# Introduction to dB

dB is the abbreviation of "decibel" in English, where deci means one-tenth, decibel is a tenth of a “Bel”. "Bel" is the abbreviation of "Bell", a unit named after the outstanding scientist Alexander Graham Bell. Bell obtained the patent for the invention of the telephone in 1876, and made a huge breakthrough in the application and development of the telephone. Bel is not a unit of the International System of Units, but influenced by the rules of the International System of Units, the first letter of the unit symbol represented by a person's name should be capitalized, so we see that B in dB should be capitalized. Since the unit "Bel" is relatively large and inconvenient to use, the more commonly used one-tenth bel, that is, decibels.

Three ways to define dB

1. The volume of the sound

In daily life, the notice board in the residential area indicates that the noise should be lower than 60 decibels, that is, it should be lower than 60dB. Here, dB (decibel) is defined as the logarithm of the ratio of the noise source power to the reference sound power multiplied by 10. Not a unit, but a numerical value used to describe the size of the sound.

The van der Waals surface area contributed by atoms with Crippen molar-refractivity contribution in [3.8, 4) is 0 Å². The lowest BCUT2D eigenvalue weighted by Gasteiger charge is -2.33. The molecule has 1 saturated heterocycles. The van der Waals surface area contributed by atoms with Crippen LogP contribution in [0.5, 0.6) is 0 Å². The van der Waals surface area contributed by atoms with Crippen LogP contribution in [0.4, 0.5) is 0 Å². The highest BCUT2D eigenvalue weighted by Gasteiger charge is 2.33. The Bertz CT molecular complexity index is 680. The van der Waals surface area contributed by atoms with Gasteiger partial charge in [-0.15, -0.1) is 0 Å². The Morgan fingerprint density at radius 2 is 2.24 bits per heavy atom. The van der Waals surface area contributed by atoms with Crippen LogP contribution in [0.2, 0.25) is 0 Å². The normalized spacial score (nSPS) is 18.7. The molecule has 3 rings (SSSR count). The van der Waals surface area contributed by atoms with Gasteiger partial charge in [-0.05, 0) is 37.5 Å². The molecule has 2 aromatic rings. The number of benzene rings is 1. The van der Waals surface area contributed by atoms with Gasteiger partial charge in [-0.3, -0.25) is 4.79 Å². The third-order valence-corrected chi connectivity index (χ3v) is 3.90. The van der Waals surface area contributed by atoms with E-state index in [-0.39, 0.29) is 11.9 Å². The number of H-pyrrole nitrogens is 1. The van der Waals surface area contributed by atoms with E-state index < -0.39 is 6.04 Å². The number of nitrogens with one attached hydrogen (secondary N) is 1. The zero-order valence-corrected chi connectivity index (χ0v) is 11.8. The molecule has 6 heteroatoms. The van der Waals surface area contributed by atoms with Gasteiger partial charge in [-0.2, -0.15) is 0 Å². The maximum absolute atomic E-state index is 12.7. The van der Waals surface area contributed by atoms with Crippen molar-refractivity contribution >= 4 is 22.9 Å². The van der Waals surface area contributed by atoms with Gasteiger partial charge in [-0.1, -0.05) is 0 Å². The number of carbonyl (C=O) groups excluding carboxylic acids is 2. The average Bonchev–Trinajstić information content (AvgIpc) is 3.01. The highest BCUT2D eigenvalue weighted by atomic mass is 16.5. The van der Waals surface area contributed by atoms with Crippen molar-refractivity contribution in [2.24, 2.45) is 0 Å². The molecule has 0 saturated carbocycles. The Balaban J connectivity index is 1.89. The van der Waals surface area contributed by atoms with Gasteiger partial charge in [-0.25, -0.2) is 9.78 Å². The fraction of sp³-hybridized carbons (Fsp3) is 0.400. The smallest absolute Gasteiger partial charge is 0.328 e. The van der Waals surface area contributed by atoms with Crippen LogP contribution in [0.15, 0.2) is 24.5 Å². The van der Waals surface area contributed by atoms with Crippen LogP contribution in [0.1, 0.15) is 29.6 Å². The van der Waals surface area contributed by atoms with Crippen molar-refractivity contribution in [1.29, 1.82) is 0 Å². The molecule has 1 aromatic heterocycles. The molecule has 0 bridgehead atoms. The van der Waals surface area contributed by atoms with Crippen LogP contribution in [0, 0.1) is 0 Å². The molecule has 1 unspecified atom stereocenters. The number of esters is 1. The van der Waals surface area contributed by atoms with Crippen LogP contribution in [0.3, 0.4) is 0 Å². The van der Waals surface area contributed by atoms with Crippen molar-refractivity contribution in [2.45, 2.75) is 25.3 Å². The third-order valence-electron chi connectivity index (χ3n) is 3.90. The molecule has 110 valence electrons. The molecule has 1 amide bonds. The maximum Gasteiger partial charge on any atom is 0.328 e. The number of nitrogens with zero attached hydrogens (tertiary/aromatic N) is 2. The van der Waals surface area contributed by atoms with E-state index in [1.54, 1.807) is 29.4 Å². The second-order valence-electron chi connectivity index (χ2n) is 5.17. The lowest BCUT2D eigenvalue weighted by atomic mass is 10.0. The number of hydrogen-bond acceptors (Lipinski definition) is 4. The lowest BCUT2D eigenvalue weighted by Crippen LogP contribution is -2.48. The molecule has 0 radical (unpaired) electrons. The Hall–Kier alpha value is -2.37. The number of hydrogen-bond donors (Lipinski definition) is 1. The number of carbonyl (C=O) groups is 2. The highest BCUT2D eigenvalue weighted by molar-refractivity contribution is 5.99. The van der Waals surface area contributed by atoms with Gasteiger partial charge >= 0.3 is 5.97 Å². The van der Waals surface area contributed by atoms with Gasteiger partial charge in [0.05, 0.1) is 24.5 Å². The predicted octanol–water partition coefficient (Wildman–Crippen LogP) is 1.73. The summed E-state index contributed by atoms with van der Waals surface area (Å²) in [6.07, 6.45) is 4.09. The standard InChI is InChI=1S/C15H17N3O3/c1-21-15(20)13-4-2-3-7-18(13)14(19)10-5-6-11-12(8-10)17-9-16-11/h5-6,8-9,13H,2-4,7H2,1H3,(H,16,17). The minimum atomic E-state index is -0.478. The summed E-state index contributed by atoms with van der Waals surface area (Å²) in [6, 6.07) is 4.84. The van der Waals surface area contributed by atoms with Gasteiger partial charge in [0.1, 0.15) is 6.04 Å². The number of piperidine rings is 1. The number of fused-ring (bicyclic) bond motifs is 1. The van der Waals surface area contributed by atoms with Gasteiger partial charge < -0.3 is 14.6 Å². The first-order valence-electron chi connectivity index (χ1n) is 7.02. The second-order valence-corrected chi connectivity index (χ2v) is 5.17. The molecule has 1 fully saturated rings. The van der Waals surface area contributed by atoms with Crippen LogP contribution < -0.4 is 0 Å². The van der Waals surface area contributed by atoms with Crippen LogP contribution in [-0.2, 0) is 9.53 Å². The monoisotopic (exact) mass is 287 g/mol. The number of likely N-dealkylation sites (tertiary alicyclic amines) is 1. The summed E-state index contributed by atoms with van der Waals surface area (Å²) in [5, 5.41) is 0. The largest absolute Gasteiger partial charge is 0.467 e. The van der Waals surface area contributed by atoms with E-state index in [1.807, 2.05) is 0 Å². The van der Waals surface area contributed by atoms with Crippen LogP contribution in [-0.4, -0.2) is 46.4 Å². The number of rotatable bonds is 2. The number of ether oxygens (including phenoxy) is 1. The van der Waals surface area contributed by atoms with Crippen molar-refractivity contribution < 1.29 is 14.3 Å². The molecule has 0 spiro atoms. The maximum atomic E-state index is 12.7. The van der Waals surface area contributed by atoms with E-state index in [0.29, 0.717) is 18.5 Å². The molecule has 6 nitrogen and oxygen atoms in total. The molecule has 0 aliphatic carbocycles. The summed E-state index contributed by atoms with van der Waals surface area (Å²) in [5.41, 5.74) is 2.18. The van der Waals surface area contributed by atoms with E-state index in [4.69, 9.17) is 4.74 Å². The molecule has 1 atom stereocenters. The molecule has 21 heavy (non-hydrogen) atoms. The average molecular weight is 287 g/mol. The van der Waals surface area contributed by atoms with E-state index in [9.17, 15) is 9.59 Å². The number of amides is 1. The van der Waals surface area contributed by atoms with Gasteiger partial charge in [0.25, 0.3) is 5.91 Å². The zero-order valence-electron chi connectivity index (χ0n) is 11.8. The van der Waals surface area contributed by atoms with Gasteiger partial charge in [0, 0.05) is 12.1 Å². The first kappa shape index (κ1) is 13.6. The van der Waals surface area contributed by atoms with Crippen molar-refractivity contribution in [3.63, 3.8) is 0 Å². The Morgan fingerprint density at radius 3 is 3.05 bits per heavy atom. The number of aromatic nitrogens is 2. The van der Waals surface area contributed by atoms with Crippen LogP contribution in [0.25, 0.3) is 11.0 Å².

2. Signal Strength

In the field of wireless communication, measuring the communication signal strength of a wireless base station in a location can also be expressed in dB. For example, the communication signal strength of No. 1 wireless base station in room 402 of a certain hotel is -90dBm, which is defined as the ratio of the useful signal strength of the room to all signals (including interference signals).

3. Gain

Gain generally refers to the degree of increase in current, voltage or power of components, circuits, equipment or systems, and defined in decibels (dB), that is, the unit of gain is generally decibels (dB), which is a relative value. Gain is often measured in logarithmic units in electronics, and is measured in bels.

• Gain = log10(P2/P1) bel

Where P1 and P2 are input and output power respectively.

Since the value of the gain is usually very large, it is generally expressed in decibels (dB, 1/10 of a decibel):

• Gain = 10×log10(P2/P1) dB

This is the relationship between the absolute value of the gain and the relative value in decibels.